Die Aussichten der Menschheit 1965-1985, by R. Buckminster Fuller in the Projekte und Modelle Series

title

Die Aussichten der Menschheit 1965-1985, by R. Buckminster Fuller in the Projekte und Modelle Series

editors

Christian Chruxin, Joachim Krausse

publisher

Edition Voltaire Frankfurt am Main und Berlin

year

1968

pages

It is a publication series that is conceived as a tool of knowledge. 

The main title of series makes clear that it deals with projects and models, and publishes “works that have the character of a design or model dealing with a form of projection. The material is chosen based on its potential to direct to new forms of associations, ‘projections’ and, in a way discoveries, and not on the base of categories, disciplines, or historical movements. The published works are often just fragments, and in their fragmentary state they are conceptually charged, like in sketches, notes, plans of things that aren’t yet realized, and perhaps can never be. These are all works that formulate trends, tendencies, frameworks, and programs. […] for this reason the series also considers historical texts that in their occupation with the future in the past are relevant for the operation of projection in the present. This program for the publication series requires a form of edition that can publish different types of works: from the text of a lecture to a photographic essay.” (From the text explaining the series by Chruxin and Krausse, translated from the German by the author)

Each number of the series contains also an index system with a contextualization expanding on selected terms extracted from the published work, the main original “text”. This index grows for each number, making a useful connection between the different issues. The series, the way it is designed and the content become an all encompassing instrument of discovery and open association, a true thinking in systems, and a tool to explore operations and things.

Not without humor, the editors’ prologue to the series is highly propositional, speaks worlds about its approach to the notions of time, and functions like a true piece of concrete poetry:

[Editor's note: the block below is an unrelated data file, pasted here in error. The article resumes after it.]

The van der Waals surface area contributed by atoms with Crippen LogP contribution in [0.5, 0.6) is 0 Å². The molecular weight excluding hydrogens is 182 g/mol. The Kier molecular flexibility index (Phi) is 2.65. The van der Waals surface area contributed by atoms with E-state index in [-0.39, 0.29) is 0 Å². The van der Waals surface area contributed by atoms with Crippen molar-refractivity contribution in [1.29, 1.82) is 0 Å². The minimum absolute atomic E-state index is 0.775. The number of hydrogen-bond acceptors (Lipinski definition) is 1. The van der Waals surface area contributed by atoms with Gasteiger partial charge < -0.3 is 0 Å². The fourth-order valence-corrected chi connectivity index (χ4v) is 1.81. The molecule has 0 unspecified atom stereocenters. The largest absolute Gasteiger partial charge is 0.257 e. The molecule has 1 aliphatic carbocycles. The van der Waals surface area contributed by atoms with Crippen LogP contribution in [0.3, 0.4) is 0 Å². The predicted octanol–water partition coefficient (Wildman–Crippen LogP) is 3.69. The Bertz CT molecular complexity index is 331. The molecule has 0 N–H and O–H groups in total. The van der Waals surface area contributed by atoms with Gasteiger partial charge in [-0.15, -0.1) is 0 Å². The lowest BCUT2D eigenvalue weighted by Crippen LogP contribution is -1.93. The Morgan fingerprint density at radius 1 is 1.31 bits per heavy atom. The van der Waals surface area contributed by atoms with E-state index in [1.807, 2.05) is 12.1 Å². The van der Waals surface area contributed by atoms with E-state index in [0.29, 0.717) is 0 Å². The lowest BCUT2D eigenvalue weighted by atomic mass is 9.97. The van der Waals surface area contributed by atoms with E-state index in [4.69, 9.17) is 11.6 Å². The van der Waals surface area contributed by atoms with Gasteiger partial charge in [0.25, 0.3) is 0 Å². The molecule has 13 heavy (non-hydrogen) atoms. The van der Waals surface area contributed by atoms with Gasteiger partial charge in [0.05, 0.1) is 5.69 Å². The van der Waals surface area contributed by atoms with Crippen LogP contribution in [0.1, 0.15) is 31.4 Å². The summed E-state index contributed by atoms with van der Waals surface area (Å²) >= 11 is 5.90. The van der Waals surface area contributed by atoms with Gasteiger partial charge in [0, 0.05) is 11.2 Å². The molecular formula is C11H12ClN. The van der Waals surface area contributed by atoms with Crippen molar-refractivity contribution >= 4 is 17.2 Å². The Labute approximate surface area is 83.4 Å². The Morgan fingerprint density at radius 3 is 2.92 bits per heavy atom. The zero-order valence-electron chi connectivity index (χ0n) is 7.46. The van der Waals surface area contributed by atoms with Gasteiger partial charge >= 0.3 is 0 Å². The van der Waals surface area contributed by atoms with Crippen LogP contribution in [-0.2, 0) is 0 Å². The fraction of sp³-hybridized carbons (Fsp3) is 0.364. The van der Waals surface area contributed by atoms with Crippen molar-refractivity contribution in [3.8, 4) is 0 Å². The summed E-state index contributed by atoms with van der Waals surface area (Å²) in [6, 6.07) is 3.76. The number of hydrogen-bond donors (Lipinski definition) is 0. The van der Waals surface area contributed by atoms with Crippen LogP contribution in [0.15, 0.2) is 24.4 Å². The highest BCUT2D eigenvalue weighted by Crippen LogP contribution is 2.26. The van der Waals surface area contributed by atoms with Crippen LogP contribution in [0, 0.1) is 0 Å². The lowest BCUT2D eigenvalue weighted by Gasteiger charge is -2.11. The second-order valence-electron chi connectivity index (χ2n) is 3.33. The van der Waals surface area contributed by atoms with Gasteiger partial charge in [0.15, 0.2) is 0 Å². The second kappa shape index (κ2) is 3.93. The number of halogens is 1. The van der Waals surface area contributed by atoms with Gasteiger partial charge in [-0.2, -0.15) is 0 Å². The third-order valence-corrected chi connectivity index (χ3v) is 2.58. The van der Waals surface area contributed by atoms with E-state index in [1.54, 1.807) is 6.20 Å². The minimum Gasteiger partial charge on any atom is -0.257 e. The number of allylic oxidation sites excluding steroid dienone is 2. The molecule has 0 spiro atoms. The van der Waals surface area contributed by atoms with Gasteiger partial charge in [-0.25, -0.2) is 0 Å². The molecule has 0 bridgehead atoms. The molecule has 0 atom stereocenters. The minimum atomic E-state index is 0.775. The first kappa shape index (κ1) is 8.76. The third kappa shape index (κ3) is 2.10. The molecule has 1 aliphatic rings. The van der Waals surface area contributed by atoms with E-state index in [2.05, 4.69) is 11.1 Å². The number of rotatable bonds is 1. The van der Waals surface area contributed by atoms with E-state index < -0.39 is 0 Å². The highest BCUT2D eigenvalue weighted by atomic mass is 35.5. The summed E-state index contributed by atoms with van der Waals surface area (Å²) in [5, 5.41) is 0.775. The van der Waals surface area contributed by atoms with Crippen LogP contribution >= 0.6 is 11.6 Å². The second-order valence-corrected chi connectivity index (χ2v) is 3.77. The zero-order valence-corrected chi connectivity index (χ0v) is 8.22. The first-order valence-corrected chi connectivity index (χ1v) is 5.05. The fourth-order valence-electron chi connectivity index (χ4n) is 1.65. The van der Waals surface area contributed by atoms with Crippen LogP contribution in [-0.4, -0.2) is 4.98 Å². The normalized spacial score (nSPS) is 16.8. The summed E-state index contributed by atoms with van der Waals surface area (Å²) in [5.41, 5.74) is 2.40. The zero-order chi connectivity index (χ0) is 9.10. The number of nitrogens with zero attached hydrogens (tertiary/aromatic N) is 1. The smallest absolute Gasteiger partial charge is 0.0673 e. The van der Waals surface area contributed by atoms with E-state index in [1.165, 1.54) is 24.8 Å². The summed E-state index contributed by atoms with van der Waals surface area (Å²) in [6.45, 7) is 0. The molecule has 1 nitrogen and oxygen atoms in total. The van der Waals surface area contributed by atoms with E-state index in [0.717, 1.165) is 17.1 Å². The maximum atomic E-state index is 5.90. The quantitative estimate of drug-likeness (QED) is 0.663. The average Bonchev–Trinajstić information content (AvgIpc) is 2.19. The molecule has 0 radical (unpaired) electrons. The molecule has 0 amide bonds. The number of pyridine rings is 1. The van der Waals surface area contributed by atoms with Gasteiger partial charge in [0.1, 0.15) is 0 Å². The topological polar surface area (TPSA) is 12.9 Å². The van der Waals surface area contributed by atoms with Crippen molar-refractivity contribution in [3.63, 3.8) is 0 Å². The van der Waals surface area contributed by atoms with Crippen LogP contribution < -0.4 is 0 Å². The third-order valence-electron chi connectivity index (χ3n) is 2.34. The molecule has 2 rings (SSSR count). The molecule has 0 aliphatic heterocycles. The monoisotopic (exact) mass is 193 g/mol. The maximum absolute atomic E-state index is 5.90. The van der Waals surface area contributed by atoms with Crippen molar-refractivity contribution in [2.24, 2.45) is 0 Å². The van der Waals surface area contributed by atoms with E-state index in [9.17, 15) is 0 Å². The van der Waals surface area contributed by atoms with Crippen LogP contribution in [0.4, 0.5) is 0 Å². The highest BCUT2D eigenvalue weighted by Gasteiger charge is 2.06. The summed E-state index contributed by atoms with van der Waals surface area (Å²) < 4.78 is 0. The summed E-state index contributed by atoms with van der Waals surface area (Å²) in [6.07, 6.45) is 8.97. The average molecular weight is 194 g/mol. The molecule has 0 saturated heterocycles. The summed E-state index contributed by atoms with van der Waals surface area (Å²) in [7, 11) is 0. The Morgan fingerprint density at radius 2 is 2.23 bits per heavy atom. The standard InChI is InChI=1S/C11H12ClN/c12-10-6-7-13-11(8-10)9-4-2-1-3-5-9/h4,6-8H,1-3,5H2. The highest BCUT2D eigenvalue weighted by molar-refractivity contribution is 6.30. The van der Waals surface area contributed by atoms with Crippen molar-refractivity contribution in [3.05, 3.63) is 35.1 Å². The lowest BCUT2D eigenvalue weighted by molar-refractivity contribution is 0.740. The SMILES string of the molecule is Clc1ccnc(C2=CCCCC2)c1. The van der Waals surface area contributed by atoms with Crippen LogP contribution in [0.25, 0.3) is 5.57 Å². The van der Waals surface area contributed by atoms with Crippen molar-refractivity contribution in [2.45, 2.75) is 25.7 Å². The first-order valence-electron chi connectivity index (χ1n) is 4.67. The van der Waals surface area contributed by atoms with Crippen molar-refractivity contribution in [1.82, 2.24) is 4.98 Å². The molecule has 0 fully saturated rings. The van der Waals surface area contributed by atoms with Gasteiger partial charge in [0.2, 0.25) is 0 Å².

“Project and models of the present for the future. Projects and models of the past for the future. Project and models of the future for the future. Project and models of the present for the past. Projects and models of the past for the past. Projects and models of the future for the past. Projects and models of the present for the present. Projects and models of the past for the present. Projects and models of the future for the present. Projects of the present for the models of the future. Projects of the past for the models of the future. Projects of the future for the models of the future. Projects of the present for the models of the past. Projects of the past for the models of the past. Projects of the future for the models of the past. Projects of the present for the models of the present. Projects of the past for the models of the present. Projects of the future for the models of the present. Models of the present for the projects of the future. Models of the past for the projects of the future. Models of the future for the projects of the future.  Models of the present for the projects of the past. Models of the past for the projects of the past. Models of the future for the projects of the past. Models of the present for the projects of the present. Models of the past for the projects of the present. Models of the future for the projects of the present.” 

(translation from the German by the author)

This book series is relevant to Silvan Linden and me because it represents an effective model of how do research in architecture. When we started our own publication Projekte und Modelle was a constant reference, because it takes an original text, an artifact, as the beginning of a question and an array of reflections and associations, in a combination of earnestness, humor, and self-irony. 

The index part from Projekte und Modelle was in approach and format not only inspiring but also a useful conceptual tool, as it showed us that the freer the search and associations, the higher the accuracy and precision. One could say that Projekte und Modelle carries a deeply constructivist approach, as it literally reassembles times and worlds. (Obviously we love this.)

For instance, in Projekte und Modelle 1 the structure is very simple: the main text is the first translation in German of “The Prospect for Humanity” (“Die Aussichten der Menschheit 1965-1985”) by R. Buckminster Fuller, but this text is not just published, declared important and done with that; in fact instead of an introduction commenting this text as often the case in translated texts, the text is presented raw, uncommented, without perfunctory parts; in this way it acquires a new power, like a tool, to set a process of discovery in motion and open to unexpected knowledge. This process from text to tool, is aided and empowered by the index part which follows immediately after Fuller’s text, operating in a constant feed-back loop as one goes back and forth from the original text to the index and ideally is invited to continue the process of insight. This all works so smoothly because of the integral combination of the publishing concept with the gestalt of the book, it becomes second nature.